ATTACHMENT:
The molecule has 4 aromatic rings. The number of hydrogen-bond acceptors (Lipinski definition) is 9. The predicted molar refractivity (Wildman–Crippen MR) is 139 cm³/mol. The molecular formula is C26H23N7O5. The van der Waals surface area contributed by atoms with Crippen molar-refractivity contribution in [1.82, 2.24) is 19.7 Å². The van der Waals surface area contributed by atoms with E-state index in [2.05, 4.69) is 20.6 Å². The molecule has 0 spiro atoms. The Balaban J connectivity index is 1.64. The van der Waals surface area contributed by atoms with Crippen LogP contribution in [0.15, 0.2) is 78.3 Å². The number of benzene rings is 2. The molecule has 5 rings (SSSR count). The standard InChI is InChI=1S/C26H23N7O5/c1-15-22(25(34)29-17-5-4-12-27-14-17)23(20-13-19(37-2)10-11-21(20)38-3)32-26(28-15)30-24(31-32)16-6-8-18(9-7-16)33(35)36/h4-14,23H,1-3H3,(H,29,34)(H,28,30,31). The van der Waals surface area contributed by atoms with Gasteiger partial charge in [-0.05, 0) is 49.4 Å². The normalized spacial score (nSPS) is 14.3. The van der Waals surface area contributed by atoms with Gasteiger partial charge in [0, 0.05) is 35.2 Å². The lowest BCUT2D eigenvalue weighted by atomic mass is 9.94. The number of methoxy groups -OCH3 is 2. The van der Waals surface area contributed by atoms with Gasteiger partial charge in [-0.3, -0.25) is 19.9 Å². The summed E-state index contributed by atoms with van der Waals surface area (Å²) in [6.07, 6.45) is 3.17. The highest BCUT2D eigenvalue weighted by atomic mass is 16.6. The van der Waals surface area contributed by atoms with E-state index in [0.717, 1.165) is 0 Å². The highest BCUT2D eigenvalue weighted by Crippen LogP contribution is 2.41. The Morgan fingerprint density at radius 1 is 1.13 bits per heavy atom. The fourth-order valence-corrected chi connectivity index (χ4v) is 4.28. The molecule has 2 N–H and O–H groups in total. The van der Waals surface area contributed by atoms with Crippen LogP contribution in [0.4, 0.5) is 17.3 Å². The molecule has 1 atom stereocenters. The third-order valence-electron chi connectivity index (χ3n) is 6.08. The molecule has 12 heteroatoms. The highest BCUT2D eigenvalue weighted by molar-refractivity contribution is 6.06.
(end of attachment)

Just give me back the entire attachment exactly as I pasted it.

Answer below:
The molecule has 4 aromatic rings. The number of hydrogen-bond acceptors (Lipinski definition) is 9. The predicted molar refractivity (Wildman–Crippen MR) is 139 cm³/mol. The molecular formula is C26H23N7O5. The van der Waals surface area contributed by atoms with Crippen molar-refractivity contribution in [1.82, 2.24) is 19.7 Å². The van der Waals surface area contributed by atoms with E-state index in [2.05, 4.69) is 20.6 Å². The molecule has 0 spiro atoms. The Balaban J connectivity index is 1.64. The van der Waals surface area contributed by atoms with Crippen LogP contribution in [0.15, 0.2) is 78.3 Å². The number of benzene rings is 2. The molecule has 5 rings (SSSR count). The standard InChI is InChI=1S/C26H23N7O5/c1-15-22(25(34)29-17-5-4-12-27-14-17)23(20-13-19(37-2)10-11-21(20)38-3)32-26(28-15)30-24(31-32)16-6-8-18(9-7-16)33(35)36/h4-14,23H,1-3H3,(H,29,34)(H,28,30,31). The van der Waals surface area contributed by atoms with Gasteiger partial charge in [-0.05, 0) is 49.4 Å². The normalized spacial score (nSPS) is 14.3. The van der Waals surface area contributed by atoms with Gasteiger partial charge in [0, 0.05) is 35.2 Å². The lowest BCUT2D eigenvalue weighted by atomic mass is 9.94. The number of methoxy groups -OCH3 is 2. The van der Waals surface area contributed by atoms with Gasteiger partial charge in [-0.3, -0.25) is 19.9 Å². The summed E-state index contributed by atoms with van der Waals surface area (Å²) in [6.07, 6.45) is 3.17. The highest BCUT2D eigenvalue weighted by atomic mass is 16.6. The van der Waals surface area contributed by atoms with E-state index in [0.717, 1.165) is 0 Å². The highest BCUT2D eigenvalue weighted by Crippen LogP contribution is 2.41. The Morgan fingerprint density at radius 1 is 1.13 bits per heavy atom. The fourth-order valence-corrected chi connectivity index (χ4v) is 4.28. The molecule has 2 N–H and O–H groups in total. The van der Waals surface area contributed by atoms with Crippen LogP contribution in [0.4, 0.5) is 17.3 Å². The molecule has 1 atom stereocenters. The third-order valence-electron chi connectivity index (χ3n) is 6.08. The molecule has 12 heteroatoms. The highest BCUT2D eigenvalue weighted by molar-refractivity contribution is 6.06.